The new biopic of ‘pioneering’ porn star Linda Lovelace wants it both ways – (the) film fetishises the 70s porn style, then tuts at all the exploitation.
Which is the case with The Dirty Picture, as I see it. Everybody I knew enjoyed the film – some watching it multiple times – and they all had their own professed reasons: some liked the ‘punchy’ dialogue, while others the songs (these were mostly people who grew up in the 80s). And of course, there was the fact that you got the chance to see skin on the screen without being made to feel guilty about it.
Both films are based on the lives of real women who were in exploitative films and both are set in an era where fashion and music were very different from current trends – Lovelace in the 70s and TDP in the 80s. Watching TDP, I certainly felt that the actors and directors (even the music directors and singers) spent more time having fun with the retro portion – planning out song picturisation sequences and lyrics – rather than working on the script or dialogue. It makes sense; everybody loves playing dress up, even actors, and the more outlandish, the better. I guess that has something to do with why actors love doing period films.
Worse than that, though, I found the direction to be too heavy handed – as just one example (it’s the only one I can recall now):
Naseerudin Shah’s character, the aging superstar Suryakant, is feeling threatened by the rise of his mistress Silk (that name is another rant that I won’t get into now). At one point, he’s just given an interview to a journalist from a film magazine. He’s assured it’ll appear in the next issue. He hears that the magazine also sent a journalist to Silk’s house for a few photos. When the issue comes out, he asks his PA to find his interview. Instead, the PA finds Silk’s multipage photos pread.
Now, Suryakant has been established as a man with a big ego. At the end of the above scene, when the PA asks him what’s wrong, I fully expected him to say, ‘Nothing,’ even though it’s obvious to us what’s wrong – his interview has been dumped in favour of Silk’s photo spread.
Instead, Suryakant with the gigantic ego admits to his PA that he has been supplanted by Silk – saying something like, ‘Yaar, the magazine promised to run my interview, but they didn’t!’
Which was a superfluous line, and completely out of character. There are other instances of the ‘heavy’ directing – notably, characters speaking their thoughts out loud in single line soliloquys – which, WHY? They went out of fashion in the late 18th century! And even then, they made some sense in plays, but in films, you have the choice of voice overs to express thoughts. Which was horribly overused by Emran Hashmi’s character, anyway, so it’s not like the director doesn’t know voice overs exist.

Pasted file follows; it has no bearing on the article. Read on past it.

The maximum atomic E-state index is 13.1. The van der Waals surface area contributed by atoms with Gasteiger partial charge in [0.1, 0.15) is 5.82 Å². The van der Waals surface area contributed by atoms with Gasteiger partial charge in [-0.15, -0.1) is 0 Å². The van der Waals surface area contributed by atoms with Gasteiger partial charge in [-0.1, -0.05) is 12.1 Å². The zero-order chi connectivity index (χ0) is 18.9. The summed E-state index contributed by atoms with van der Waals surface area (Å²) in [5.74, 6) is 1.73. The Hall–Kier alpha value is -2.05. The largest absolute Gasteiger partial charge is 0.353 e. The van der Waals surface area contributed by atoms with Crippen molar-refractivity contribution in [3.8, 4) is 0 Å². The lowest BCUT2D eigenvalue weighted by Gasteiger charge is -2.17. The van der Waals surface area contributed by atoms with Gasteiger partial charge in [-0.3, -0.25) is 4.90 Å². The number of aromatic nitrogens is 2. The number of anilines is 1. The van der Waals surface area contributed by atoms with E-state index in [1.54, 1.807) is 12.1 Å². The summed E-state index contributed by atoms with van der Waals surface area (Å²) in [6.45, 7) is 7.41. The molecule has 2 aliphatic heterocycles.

It annoys me that filmmakers seem to think the audience is made of idiots who won’t understand anything unless its over-emphasised.
Worst of all though, was the fact that TDP tried – and succeeded – in having its cake and eating it, too. In the beginning of the film, it draws people in with the skin show – which is sleazy, but protected under the shield of ‘it’s a mirror of it’s times, it’s meant to be sleazy’ – and the retro songs and the snappy, puerile dialogue.
In the second half, it raps the same people on their knuckles, saying, ‘Did you enjoy the sleaze? Well then, shame on you, you’re the reason why Indian society is so screwed up and repressed!’
The worst part is that it succeeded – a lot people I saw the film with left saying things like, ‘Oh yes, it’s true, Indian society is to blame for all the Silks and the Mallika Sherawats…if there was no one to watch their films or songs, they wouldn’t be in business.’ Completely ignoring the fact that they’d just seen an exploitative film.
Compare this with ‘Heroine‘, which, while touching on a similar subject, takes a different route. The protagonist of ‘Heroine’ is desperate to promote her only film, so she releases a homemade, self filmed sex film. We’re shown it being filmed (via mobile) but it doesn’t cross into the sleaze category. While TDP is exploitative, ‘Heroine’, for all its faults, is not.
(And yes, ‘Heroine’ is a horrible, boring movie, as well. The Sidney Sheldon-eque plot, the melodrama, the half baked Freudian excuses for the protagonist behaving the way she does – it goes on.)
I wonder when Indian mainstream films are finally going to grow up.